Earlier this year, a state court ruled that CARB (1) failed to adequately describe and analyze alternatives in its Scoping Plan, specifically with regard to the cap-and-trade program; and (2) improperly began implementing the Scoping Plan prior to completing its environmental review process. (See here for our earlier summary of the ruling in Association of Irritated Residents vs. CARB).

On August 24, CARB approved a supplement to its environmental analysis (known as a Functional Equivalent Document or “FED”) with an expanded alternatives analysis to respond to the lawsuit’s assertions. Additionally, as part of its rulemaking on cap-and-trade, CARB adopted a program-specific FED as well as an Adaptive Management Plan that addresses localized air quality impacts. This establishes a framework for CARB to determine whether unanticipated environmental impacts have occurred relating to implementation of cap-and-trade, and to respond accordingly. However, the litigation is still ongoing, with plaintiffs asserting that they may pursue additional claims relating to the cap-and-trade program.

In addition, independent petroleum refiners and trade associations supported the unsuccessful effort in 2010 to pass Proposition 23 to delay the implementation of the portions of AB 32, including the cap-and-trade program. Further litigation to challenge the program is possible.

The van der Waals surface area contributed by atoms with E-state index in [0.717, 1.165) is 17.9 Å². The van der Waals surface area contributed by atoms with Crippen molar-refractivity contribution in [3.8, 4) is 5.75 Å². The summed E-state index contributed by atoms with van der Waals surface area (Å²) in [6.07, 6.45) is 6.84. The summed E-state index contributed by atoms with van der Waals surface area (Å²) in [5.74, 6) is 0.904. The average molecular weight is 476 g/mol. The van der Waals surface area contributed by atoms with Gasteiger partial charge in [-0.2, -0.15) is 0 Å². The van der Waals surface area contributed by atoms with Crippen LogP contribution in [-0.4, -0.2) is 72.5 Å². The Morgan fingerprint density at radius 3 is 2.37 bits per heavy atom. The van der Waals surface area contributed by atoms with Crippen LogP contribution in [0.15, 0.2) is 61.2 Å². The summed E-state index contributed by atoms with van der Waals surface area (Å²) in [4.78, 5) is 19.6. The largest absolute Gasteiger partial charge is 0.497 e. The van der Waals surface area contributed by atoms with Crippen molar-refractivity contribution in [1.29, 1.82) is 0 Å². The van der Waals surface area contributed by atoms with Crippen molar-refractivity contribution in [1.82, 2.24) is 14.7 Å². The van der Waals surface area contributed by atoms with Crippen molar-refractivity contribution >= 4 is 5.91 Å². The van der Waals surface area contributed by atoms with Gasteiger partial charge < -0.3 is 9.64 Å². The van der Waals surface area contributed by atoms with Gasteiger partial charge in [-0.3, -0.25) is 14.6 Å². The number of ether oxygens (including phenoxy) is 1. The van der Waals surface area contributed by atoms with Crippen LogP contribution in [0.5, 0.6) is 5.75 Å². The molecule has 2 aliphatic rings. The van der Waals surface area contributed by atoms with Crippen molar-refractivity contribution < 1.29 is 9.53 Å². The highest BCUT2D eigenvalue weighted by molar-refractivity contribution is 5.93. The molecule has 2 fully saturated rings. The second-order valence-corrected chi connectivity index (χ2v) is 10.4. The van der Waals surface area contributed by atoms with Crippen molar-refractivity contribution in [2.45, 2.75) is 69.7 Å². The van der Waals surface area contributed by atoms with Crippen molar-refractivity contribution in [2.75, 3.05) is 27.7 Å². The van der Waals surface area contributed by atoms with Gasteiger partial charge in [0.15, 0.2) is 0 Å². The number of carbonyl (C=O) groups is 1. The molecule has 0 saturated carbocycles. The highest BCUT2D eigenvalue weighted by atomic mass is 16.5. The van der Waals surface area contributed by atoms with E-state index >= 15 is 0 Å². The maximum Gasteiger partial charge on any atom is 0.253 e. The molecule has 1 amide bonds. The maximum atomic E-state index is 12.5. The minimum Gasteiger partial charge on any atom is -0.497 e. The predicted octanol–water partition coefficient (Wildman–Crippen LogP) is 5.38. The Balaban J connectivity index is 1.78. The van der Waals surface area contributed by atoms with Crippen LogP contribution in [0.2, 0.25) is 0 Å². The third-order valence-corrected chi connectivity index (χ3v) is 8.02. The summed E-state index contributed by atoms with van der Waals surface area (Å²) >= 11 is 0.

NEXT STEPS

At its meeting approving cap-and-trade, several CARB board members acknowledged the agency is stepping into uncharted territory, with the potential for unintended economic or environmental consequences. In recognition of this fact, CARB directed staff to closely monitor the effects of the regulations and report back frequently. CARB faces a deadline of October 28, 2011 to submit final regulations to the State’s Office of Administrative Law (one year following the publication of the original draft regulations).

Covered businesses should now develop strategies for obtaining allowances and/or offsets, and/or reducing their emissions. Even businesses and private individuals that are not subject to the new regulations may be indirectly affected by increases in the cost of fossil-fuel energy as companies pass the cost of compliance to consumers, and those businesses should prepare for these impacts. Despite a general cooling of concern over climate change that seems to be resulting from the current economic challenges our country faces, California continues to charge ahead with implementation of AB 32, and companies that do business in California must plan accordingly.